Fixed Point Arithmetic : Division

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In a simple approach, Division is a successive subtraction. An arithmetic division is more complex than multiplication in the sense that a divide instruction requires more time to get executed. A Binary division is much simpler than decimal division because the quotient digits are either 0 or 1 and there is no need to estimate how many times the dividend or partial remainder fits into the divisor. The objective of a division is to divide the Dividend by the Divisor and obtain the Quotient and Remainder. Let us see the example of dividing 213 with 5 in binary form. The workout as below.

Binary division example

On dividing, we obtained 42 as quotient and 3 as remainder. Observe that:

  • The number of bits taken at the first instance equals that of the bits in the divisor; these bits are considered from MSB onwards. In this case, it is 3-bits at a time.
  • This set of bits from the dividend are compared with divisor. If dividend set is greater than the divisor, a '1' is placed in the quotient, else a '0' is placed in quotient.
  • The partial reminder at this stage is derived by subtraction of the divisor from the dividend set of bits.
  • The next most significant bit from the divisor is appended to the partial reminder.
  • The divisor is shifted right.
  • Steps 2 to 5 are repeated until all the bits in dividend are used up

In the hardware implementation of division the dividend or partial remainder is shifted to the left than shifting the divisor to the right. Thus, the two numbers are left in the required relative position. Subtraction is achieved by adding it's 2's complement of the divisor to the dividend. The information about the relative magnitudes i.e. whether the dividend set is greater than divisor is available from the end-carry.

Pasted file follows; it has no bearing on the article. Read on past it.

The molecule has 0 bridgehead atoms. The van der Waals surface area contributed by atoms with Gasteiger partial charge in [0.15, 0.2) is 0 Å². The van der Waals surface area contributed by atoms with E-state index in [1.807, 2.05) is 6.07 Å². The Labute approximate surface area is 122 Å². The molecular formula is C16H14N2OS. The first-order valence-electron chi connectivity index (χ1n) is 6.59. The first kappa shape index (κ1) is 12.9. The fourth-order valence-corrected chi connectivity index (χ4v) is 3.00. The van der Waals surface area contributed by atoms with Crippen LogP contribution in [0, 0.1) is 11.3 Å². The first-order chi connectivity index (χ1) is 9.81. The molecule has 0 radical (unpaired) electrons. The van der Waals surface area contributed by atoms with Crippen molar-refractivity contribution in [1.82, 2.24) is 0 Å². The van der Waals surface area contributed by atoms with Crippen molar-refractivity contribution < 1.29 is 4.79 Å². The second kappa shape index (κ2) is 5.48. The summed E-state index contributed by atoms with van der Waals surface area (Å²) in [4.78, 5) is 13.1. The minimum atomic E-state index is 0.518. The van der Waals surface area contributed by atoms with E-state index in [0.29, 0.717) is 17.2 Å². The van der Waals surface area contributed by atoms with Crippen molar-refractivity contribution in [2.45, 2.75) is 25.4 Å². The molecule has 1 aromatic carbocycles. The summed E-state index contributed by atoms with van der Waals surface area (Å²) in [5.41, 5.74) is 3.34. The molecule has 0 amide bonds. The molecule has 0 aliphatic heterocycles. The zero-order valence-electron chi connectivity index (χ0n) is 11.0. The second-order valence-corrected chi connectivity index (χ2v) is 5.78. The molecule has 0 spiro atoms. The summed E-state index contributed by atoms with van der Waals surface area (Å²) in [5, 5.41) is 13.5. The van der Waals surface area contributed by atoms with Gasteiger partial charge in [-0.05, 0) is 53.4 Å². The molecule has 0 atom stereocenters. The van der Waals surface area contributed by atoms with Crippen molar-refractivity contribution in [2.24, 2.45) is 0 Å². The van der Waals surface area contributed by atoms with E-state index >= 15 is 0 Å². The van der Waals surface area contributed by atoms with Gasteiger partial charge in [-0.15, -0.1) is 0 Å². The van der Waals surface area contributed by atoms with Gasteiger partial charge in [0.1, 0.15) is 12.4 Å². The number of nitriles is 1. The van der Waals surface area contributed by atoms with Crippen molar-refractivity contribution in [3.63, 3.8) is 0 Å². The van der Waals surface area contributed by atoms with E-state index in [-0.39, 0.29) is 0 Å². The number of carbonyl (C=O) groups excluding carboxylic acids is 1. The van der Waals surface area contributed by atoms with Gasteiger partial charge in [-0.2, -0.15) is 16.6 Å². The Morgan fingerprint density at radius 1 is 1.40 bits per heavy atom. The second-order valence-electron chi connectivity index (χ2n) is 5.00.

Restoring Division

In the process of division, at each step, we need to know whether the dividend set is higher than the divisor. This can be done by subtraction or comparison. Restoring division is a method wherein, by default, without identifying the magnitude of the dividend set, the divisor is subtracted. This is called trial subtraction. If the result of trial subtraction is positive, then the quotient is marked '1' and also the subtraction becomes the desired step. However, if the trial subtraction result is negative then this becomes an undesired step necessitating a correction; and hence the step is reverted or restored by adding the divisor. Subsequently, the quotient is marked '0. For this reason, this method of division algorithm is called Restoring Division method.

The datapath for the division is quite similar to that of multiplication but for the control signals and is as shown in figure 9b.1. The divisor, the dividend, the quotient are all n-bit registers. The dividend is extended with one bit 'E' for evaluating relative magnitude. E-bit and Registers A and Q are considered together as EAQ register. As shift left happens, the dividend set becomes available in A and quotient gets collected into Q. The shift counter keeps track of the number of bits in Dividend which is generally equal to the word size. The operation is repeated until all the bits of the dividend are evaluated.